Chaperone policy

Requesting a chaperone

All medical consultations, examinations and investigations are potentially distressing. Patients can find examinations and investigations involving the breasts, genitalia or rectum particularly intrusive. These examinations are called “intimate examinations”. A chaperone is an impartial observer present during an intimate examination of a patient. Chaperones are to protect both patients and staff.

Cultural factors should also be considered. This is important when examinations are performed by members of the opposite sex. In addition, children and young people should be provided with chaperones. We will always for all our patients for any examination ensure there is respect, explanation, consent and privacy but we also offer a chaperone for all intimate examinations.

You can request a chaperone when booking a consultation (as well as during a consultation) for yourself or your child.

Frequently asked questions

What does a chaperone do?
As the General Medical Council suggest
A chaperone should usually be a health professional (not necessarily medically trained) and will:

  • be sensitive and respect the patient’s dignity and confidentiality
  • reassure the patient if they show signs of distress or discomfort
  • be familiar with the procedures involved in a routine intimate examination
  • stay for the whole examination and be able to see what the doctor is doing, if practical (so it is important chaperones should place themselves inside the screened-off area rather than outside of the curtains/screen).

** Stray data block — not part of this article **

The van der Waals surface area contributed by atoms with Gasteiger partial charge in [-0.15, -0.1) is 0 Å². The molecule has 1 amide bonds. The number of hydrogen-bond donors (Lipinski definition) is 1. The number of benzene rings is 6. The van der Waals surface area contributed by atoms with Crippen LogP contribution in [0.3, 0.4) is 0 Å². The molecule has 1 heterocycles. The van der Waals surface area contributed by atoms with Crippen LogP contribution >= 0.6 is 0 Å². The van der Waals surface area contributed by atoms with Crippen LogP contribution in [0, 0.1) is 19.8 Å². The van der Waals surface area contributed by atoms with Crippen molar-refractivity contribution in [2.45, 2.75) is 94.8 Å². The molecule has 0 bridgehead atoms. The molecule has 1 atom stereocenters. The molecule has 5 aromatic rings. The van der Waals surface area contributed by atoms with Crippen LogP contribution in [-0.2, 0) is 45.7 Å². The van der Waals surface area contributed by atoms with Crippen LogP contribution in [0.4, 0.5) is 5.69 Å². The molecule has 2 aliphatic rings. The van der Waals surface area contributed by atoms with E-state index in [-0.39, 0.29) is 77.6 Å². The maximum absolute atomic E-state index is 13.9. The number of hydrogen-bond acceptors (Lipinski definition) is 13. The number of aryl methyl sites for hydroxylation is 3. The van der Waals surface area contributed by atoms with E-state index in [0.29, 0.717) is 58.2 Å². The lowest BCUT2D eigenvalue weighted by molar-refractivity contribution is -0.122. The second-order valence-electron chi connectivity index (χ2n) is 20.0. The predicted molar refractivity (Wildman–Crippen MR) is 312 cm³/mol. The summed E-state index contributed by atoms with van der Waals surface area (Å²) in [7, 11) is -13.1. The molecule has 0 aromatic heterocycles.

• be prepared to raise concerns if they are concerned about the doctor’s behaviour or actions.”
    Intimate examinations and chaperones – summary – GMC

What if a chaperone is not available?
The Medical protection society covers a number of different scenarios
There may be occasions when a chaperone is unavailable. In such circumstances, the doctor will consider whether or not on a clinical basis the examination is urgent.

  • If the examination is not urgent, then it would be appropriate, after explaining to the patient, to rearrange the appointment for a mutually convenient time when a chaperone and the patient will be available.
  • If the examination is clinically indicated on an urgent basis, and the doctor has enough information from the history to indicate that the patient would require an admission to hospital in any event, then it may be appropriate to defer this examination until admission to hospital, again explaining this to the patient and in the referral letter.
  • If the examination is urgent, and hospital admission is not indicated on the history alone, any delay must not adversely affect the patient’s health, so there may be occasions when a doctor goes ahead in the absence of a chaperone (with the consent of the patient). The fact that the patient was examined in the absence of a chaperone should be recorded, together with the rationale for this.

What will be recorded in your notes?
The practice will record and code in your medical records when a chaperone is offered:

  • Who acted as a chaperone
  • Their title and
  • And also, when an offer was made and declined.

Further information on a chaperone

From the General Medical Council (GMC)
Intimate examinations and chaperones (summary) Intimate examinations and chaperones – summary – GMC

From the Medical Defence Union (MDU)
Guide to chaperones Guide to chaperones – The MDU

From the Medical Protection Society (MPS)
Chaperones Chaperones

From the Care Quality Commissioner (CQC)
The Care Quality Commissioner (CQC) home page Care Quality Commission

Skip to content